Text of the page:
The leader of the Kansas 4-H Youth Development program praised the efforts of the volunteers, professionals, youth and families across the state in getting some parts of the organization back to near-normal operations in 2021.
But Wade Weber said the coming year promises to be even better as the state’s largest youth organization eyes more in-person activities.
“As I look back on 2021, I think of the many ways in which young people, volunteers and professionals re-purposed to do their best,” he said. “At the end of the day, what we saw was that these people showed the resiliency that really has become a hallmark of Kansas 4-H – and will continue to be as we move forward.”
Weber pointed to a couple events – the Kansas State Fair in Hutchinson, and the Kansas Youth Leadership Forum at Rock Springs Ranch – as examples of how 4-H managed to safely hold in-person events and provide youth opportunities for growth.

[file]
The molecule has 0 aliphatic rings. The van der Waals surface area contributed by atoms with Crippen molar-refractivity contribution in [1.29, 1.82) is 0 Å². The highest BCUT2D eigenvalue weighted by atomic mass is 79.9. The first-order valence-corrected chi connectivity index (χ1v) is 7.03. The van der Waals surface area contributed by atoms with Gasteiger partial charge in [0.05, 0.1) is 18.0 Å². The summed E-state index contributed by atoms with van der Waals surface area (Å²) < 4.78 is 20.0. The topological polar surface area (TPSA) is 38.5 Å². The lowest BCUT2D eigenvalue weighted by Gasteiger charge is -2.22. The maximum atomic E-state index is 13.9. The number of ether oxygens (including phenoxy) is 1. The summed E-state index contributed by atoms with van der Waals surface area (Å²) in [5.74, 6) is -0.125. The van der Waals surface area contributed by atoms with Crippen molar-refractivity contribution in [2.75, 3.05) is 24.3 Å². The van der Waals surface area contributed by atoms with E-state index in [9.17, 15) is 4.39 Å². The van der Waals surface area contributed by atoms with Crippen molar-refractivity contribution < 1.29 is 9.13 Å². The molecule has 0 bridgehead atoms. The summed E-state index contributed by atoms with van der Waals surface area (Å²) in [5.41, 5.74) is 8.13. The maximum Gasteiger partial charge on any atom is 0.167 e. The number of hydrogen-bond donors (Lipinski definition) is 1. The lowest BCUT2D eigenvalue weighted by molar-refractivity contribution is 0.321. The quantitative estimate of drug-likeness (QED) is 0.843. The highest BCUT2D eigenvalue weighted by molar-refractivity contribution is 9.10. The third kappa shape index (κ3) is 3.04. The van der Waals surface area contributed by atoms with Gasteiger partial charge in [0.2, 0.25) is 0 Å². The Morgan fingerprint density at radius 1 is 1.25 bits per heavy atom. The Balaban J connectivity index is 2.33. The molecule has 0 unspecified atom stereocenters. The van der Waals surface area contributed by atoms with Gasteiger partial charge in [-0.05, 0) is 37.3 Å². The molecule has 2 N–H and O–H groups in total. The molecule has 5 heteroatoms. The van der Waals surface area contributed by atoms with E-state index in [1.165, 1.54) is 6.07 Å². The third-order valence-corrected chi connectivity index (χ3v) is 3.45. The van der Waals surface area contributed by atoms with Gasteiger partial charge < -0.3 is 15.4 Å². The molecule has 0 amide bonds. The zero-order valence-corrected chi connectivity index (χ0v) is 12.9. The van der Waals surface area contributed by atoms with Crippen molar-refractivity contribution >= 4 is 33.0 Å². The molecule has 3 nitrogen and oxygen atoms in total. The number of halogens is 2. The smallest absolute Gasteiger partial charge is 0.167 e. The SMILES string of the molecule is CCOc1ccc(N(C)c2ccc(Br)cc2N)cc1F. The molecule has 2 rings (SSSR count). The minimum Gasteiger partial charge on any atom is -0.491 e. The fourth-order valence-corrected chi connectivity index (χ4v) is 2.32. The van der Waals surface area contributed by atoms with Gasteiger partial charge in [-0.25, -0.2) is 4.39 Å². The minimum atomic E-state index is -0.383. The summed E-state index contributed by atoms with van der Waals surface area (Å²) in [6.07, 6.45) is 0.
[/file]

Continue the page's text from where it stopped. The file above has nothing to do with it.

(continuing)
“These were opportunities to engage young people and help them be in that creative process of youth-adult partnerships,” Weber said.
He added that the new year already shows promise for continuing in-person activities. The 4-H Horse Panorama is scheduled for Jan. 28-30 in Hutchinson, and the 4-H dog project will be holding judges training and certification training Jan. 28-30 in Wichita.
In February, Weber said, 4-H will host Citizenship in Action at the Kansas State Capitol during the weekend of President’s Day (Feb. 20-21), and Kansas has been approved to send a delegation to Citizenship Washington Focus in Washington, D.C. during the first full week of June (the deadline to register is Jan. 15).
4-H scholarship applications now available
Weber also said that Kansas 4-H is now accepting applications for numerous scholarships available to youth. Many of the scholarships are available from donors, he said, including the prestigious Vanier Scholarship offered through the Kansas 4-H Foundation.
The application form is available online. The deadline to apply is March 1, 2022.